While hundreds of NDDC projects remain abandoned and uncompleted across the oil-producing states, partly due to non-release of funds, the agency ‘abandoned’ $70 million in a bank for over a decade, the Minister of Niger Delta Affairs, Godswill Akpabio, said.
A series of investigations by PREMIUM TIMES on the status of projects by the Niger Delta Development Commission (NDDC) show that many remain abandoned in states like Imo, Akwa Ibom and Cross River, leaving many residents frustrated.
The abandoned projects, which range from health centres to schools, commenced as far back 2006, with some of the contractors saying they were abandoned because the NDDC refused to pay them.
While such projects lingered, however, the agency kept the unspent funds and did not return it to the coffers of the federal government as expected.
“I know of a bank that came to say they have $70 million from 2006, one also came to say ₦170 million had been abandoned, I’ve forgotten in which administrations in the last 11 years, they said they are ready to refund.
“I said no problem, just hang on, we’ll sort all these out when the forensic (audit) comes in to let us know all the recoverable and all that,” The Nation quoted Mr Akpabio to have said in an interview with the paper.
In this analysis, PREMIUM TIMES examines what the moeny could be used for.
What $70 million can do for Niger Delta
Using a Central Bank of Nigeria December 30 official exchange rate of N307 to a dollar, the $70 million is about ₦21.49 billion.
The Niger Delta is the country’s oil-rich region which spans nine states. It includes all the six states from the South-South geopolitical zone, Ondo from the South-West geopolitical zone and two states (Abia and Imo) from the South-East geopolitical zone.
The nine states have a combined total of 185 local government areas — Akwa Ibom (31), Bayelsa (8), Cross River (18), Delta (25), Edo (18), Rivers (23), Ondo (18), Abia (17), Imo (27).
According to the National Primary Health Care Development Agency, a Type 2 Primary Health Clinic is expected to cater for a group of villages or neighbourhoods with a population of 2,000 to 5,000 people.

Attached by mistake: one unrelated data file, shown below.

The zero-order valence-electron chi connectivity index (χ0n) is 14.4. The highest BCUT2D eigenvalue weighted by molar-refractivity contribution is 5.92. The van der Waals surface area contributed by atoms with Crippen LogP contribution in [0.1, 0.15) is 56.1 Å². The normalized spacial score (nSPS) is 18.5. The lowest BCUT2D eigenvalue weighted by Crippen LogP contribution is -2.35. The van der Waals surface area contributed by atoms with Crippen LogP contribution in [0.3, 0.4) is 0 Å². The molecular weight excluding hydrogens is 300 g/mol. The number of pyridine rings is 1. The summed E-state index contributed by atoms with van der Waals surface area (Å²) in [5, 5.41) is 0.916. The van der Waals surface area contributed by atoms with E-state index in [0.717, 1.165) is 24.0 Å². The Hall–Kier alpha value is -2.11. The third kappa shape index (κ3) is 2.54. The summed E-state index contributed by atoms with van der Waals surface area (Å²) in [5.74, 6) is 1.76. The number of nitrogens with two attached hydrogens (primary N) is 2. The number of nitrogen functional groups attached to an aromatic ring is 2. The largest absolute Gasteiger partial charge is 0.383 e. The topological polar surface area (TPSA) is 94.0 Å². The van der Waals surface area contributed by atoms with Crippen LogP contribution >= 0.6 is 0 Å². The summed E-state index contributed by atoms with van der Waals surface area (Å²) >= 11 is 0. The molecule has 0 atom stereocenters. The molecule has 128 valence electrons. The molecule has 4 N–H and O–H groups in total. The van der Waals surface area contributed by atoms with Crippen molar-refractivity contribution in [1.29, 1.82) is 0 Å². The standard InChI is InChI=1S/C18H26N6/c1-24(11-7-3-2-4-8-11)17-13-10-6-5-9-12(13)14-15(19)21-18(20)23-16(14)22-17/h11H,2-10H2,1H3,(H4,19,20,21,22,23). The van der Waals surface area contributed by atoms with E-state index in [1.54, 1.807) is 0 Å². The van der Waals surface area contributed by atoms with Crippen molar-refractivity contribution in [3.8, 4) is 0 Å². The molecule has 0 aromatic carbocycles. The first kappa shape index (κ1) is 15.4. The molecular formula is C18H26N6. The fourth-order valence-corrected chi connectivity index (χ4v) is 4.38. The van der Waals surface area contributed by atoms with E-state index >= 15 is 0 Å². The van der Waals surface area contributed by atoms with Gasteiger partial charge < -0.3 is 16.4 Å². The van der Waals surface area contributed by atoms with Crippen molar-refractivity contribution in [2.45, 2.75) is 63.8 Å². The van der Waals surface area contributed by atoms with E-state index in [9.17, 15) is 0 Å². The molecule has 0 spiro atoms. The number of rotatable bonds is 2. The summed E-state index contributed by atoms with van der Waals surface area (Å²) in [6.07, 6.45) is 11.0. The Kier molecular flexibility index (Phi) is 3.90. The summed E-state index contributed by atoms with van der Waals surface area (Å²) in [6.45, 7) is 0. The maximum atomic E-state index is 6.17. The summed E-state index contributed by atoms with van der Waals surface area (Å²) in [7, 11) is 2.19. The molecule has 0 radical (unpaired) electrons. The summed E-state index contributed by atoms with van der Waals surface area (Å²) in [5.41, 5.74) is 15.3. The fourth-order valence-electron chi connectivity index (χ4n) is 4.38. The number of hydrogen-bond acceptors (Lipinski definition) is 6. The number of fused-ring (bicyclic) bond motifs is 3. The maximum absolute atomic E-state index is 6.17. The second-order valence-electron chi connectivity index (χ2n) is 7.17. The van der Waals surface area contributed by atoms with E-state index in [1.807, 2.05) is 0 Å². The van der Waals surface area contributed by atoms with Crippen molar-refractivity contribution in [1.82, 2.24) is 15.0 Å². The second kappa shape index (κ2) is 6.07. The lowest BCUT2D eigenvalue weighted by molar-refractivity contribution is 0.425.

A document by Africa Check which shows a partial list of primary health institutions built between 2001 and 2014 across the country shows that a type 2 Primary Health Clinic was constructed in Ife Central area of Osun State for ₦21 million each.
Hence, barring any variation in prices of building materials, transport or labour, at ₦21 million each, three Primary Health Care clinics can be constructed in each of the 185 local government areas across the region.
Also, while the International Atomic Energy Agency (IAEA) recommends one radiotherapy machine per 1 million people, an investigation by the International Centre for Investigative Reporting in 2018 showed that no state in the Niger Delta region has this machine.
The machine could be used to treat cancer patients.
Without associated costs such as the machine vault, treatment planning, oncology information system software, lasers, and other accessories, the most expensive linear radiotherapy machines cost between $750,000 and $1.5million (between ₦230 million and ₦460 million at the official rate of ₦307 to $1).
If the most expensive type is bought for ₦460 million, to equip each of the Federal Teaching Hospitals in Akwa Ibom, Cross River, Edo and Rivers States; and the Federal Medical Centres in Abia, Bayelsa and Delta, Imo, Ondo States, with a radiotherapy machine would cost the country just about ₦4.14 billion.
Additionally, the 2015 Constituency Projects report by BudgIT shows that the construction and furnishing of three classrooms, a headmaster office and toilet at Ukpogo, Uhunmwode LGA of Edo State, cost ₦15 million.
At this rate, two of these classrooms can be constructed in each of the 185 local government areas across the nine states in the Niger Delta region.
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